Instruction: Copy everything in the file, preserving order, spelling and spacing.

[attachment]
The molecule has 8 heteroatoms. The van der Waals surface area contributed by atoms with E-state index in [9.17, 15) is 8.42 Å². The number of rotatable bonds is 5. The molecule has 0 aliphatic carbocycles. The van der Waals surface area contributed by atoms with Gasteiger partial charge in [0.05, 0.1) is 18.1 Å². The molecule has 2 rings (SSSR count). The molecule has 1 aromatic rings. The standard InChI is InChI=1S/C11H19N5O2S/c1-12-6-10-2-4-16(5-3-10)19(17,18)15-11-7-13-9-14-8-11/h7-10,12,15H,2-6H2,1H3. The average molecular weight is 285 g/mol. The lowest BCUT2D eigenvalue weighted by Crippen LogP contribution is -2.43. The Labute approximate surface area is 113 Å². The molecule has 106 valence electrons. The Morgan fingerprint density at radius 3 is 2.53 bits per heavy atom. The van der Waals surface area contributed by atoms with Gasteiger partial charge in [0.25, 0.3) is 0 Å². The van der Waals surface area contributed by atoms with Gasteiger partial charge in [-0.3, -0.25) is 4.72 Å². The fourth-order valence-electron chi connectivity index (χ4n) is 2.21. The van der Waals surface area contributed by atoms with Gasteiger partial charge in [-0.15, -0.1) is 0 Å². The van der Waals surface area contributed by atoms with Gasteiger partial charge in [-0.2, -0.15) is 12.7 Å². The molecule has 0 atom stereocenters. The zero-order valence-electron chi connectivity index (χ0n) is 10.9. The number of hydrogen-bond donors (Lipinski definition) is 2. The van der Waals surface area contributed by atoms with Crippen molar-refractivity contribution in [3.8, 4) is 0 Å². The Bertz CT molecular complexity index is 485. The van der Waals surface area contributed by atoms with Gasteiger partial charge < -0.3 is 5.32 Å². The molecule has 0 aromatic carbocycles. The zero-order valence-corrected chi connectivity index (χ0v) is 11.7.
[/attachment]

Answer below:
The molecule has 8 heteroatoms. The van der Waals surface area contributed by atoms with E-state index in [9.17, 15) is 8.42 Å². The number of rotatable bonds is 5. The molecule has 0 aliphatic carbocycles. The van der Waals surface area contributed by atoms with Gasteiger partial charge in [0.05, 0.1) is 18.1 Å². The molecule has 2 rings (SSSR count). The molecule has 1 aromatic rings. The standard InChI is InChI=1S/C11H19N5O2S/c1-12-6-10-2-4-16(5-3-10)19(17,18)15-11-7-13-9-14-8-11/h7-10,12,15H,2-6H2,1H3. The average molecular weight is 285 g/mol. The lowest BCUT2D eigenvalue weighted by Crippen LogP contribution is -2.43. The Labute approximate surface area is 113 Å². The molecule has 106 valence electrons. The Morgan fingerprint density at radius 3 is 2.53 bits per heavy atom. The van der Waals surface area contributed by atoms with Gasteiger partial charge in [0.25, 0.3) is 0 Å². The van der Waals surface area contributed by atoms with Gasteiger partial charge in [-0.3, -0.25) is 4.72 Å². The fourth-order valence-electron chi connectivity index (χ4n) is 2.21. The van der Waals surface area contributed by atoms with Gasteiger partial charge in [-0.15, -0.1) is 0 Å². The van der Waals surface area contributed by atoms with Gasteiger partial charge in [-0.2, -0.15) is 12.7 Å². The molecule has 0 atom stereocenters. The zero-order valence-electron chi connectivity index (χ0n) is 10.9. The number of hydrogen-bond donors (Lipinski definition) is 2. The van der Waals surface area contributed by atoms with Crippen molar-refractivity contribution in [3.8, 4) is 0 Å². The Bertz CT molecular complexity index is 485. The van der Waals surface area contributed by atoms with Gasteiger partial charge < -0.3 is 5.32 Å². The molecule has 0 aromatic carbocycles. The zero-order valence-corrected chi connectivity index (χ0v) is 11.7.